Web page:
If anybody has any family history stories it would be wonderful to share them while we still have the information. These stories get lost so easily.

Oh - just wanted to add that my hillbilly grandfather was the highest degree of mason that there is and my dad is also a very high level mason.

I also would like to encourage people to thoroughly research your histories if you are at all inclined. A lot of these things are just not mentioned and so many of us have histories we don't even know about. I really had no clue how much of this was in our past until I started talking to a lot of my older relatives and doing my genealogy.
 

StaceySue2U

I also want to say that a lot of the things that we take offense to are very important parts of our history and they must be embraced and investigated.

People get quite upset about the stereotypical "witch" and will defend against it, but there is some truth to all myths and stereotypes and when we throw them away in defense, we're throwing away our history. We should not throw the baby out with the bath water. The only reason these things are considered offensive is because closed-minded men who were afraid made them offensive. I do not believe in doing what closed-minded fearful men tell me to do.

There is a difference between the modern definition of "witch" (which, now often means "Wiccan") and the old definition of "witch". These old definitions came about long before the Wiccan religion ever came about in the early 20th century. The questions I have are about the stereotypical "witches," not about Wiccans.

There are so many questions that I would love to see answered. Why did all the witches in the children's stories have long black hair and big noses? Why were witches said to live in the woods?

If you go back and read the black and indian slave narratives and oral histories from the civil war there are some clues. Indian women who did not go to reservation,s but chose to stay in the area where they came from, lived in the woods. In the histories/narratives they are often referred to as "Old Indian Witches." Jewish women were very often referred to as witches. These women came from cultures that had deep spiritual roots and people from puritanical religions were/are deathly afraid of anything spiritual and label/ed those things witchcraft.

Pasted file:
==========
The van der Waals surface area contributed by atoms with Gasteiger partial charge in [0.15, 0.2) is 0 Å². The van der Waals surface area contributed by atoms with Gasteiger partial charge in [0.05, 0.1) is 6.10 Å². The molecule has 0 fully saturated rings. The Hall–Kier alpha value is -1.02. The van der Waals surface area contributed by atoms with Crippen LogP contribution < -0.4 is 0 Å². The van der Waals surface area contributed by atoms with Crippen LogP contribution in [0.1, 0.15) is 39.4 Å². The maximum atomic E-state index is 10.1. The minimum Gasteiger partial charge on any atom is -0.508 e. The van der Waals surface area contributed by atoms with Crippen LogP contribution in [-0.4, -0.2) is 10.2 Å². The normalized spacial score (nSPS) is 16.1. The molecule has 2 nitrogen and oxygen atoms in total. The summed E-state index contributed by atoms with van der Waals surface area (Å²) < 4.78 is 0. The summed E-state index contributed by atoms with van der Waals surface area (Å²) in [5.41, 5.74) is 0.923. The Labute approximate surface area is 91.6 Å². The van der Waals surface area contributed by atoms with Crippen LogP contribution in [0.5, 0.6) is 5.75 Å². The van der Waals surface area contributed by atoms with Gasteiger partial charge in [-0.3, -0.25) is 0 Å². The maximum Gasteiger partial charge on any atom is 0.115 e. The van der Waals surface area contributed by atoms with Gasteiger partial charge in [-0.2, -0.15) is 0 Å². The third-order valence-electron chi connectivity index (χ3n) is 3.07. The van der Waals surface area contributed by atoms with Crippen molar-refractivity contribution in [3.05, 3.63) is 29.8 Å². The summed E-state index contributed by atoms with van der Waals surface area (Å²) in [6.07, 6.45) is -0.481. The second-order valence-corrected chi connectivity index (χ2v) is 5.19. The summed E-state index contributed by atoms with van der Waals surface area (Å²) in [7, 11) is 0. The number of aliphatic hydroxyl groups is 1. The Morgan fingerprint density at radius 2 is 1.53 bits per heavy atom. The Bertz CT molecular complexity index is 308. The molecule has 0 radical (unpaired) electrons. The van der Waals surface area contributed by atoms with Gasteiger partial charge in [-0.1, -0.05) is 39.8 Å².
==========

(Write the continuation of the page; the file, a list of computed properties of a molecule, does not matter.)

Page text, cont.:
I am aware of many of the theories about the Salem witches, including the ergot theory etc. etc. My theory is that many women before the witch hunts were much more open about their spirituality and walked with the Holy Spirit. They read the cards and practiced other methods of divination (divine nation) and did spiritual healing and were powerful forces in their communities. They were far from evil. They walked with God. Organized religion and medicine persecuted them. Evil men did not like the power they had and were so afraid of them that they drove them away and killed them.

It is a fact and not a theory that after the witch hunts families hid any proof that they had any ancestors who had any powers/abilities. All of these things were then disdained and made fun of in every possible way. Everything was thrown out and it is so hard to get the information back but I think our grandmothers passed information down to us anyway, in subtle ways. We just have to really toggle our memories to remember things they said.
 

The Universe Knows

Your tapestry is very interesting. Thank you for sharing this.

I suspect you are correct--that most folks have some gift(s)--at least of varying levels. In our "enlightened" age, we squash them or they can't get through the modern static. And yet...science continues to try and either prove or disprove its existence, and the military, at one known time, tried to corral and use mental energy as a weapon.

The gift I have was first witnessed by my (adoptive) grandmother who very calmly said, "You have a gift." I didn't know what that meant. I was little. But something said I needed to keep it to myself. So, for years I did. And for the most part, still do.

I've recently opened up to my (adoptive) niece about this part of my life. She confided she thinks she has a "touch" of something but it isn't very strong. She suspects her teen daughter has a "touch" of something, too. We're waiting to see how that unfolds.

I don't have the richness of your family history--I think a lot people don't recognize "it" for what it is, or flat-out are leery to discuss it and even explore it.

Good thread. Can't wait to read how families either embraced it or ignored it.
 

StaceySue2U

Your tapestry is very interesting. Thank you for sharing this.

I suspect you are correct--that most folks have some gift(s)--at least of varying levels. In our "enlightened" age, we squash them or they can't get through the modern static. And yet...science continues to try and either prove or disprove its existence, and the military, at one known time, tried to corral and use mental energy as a weapon.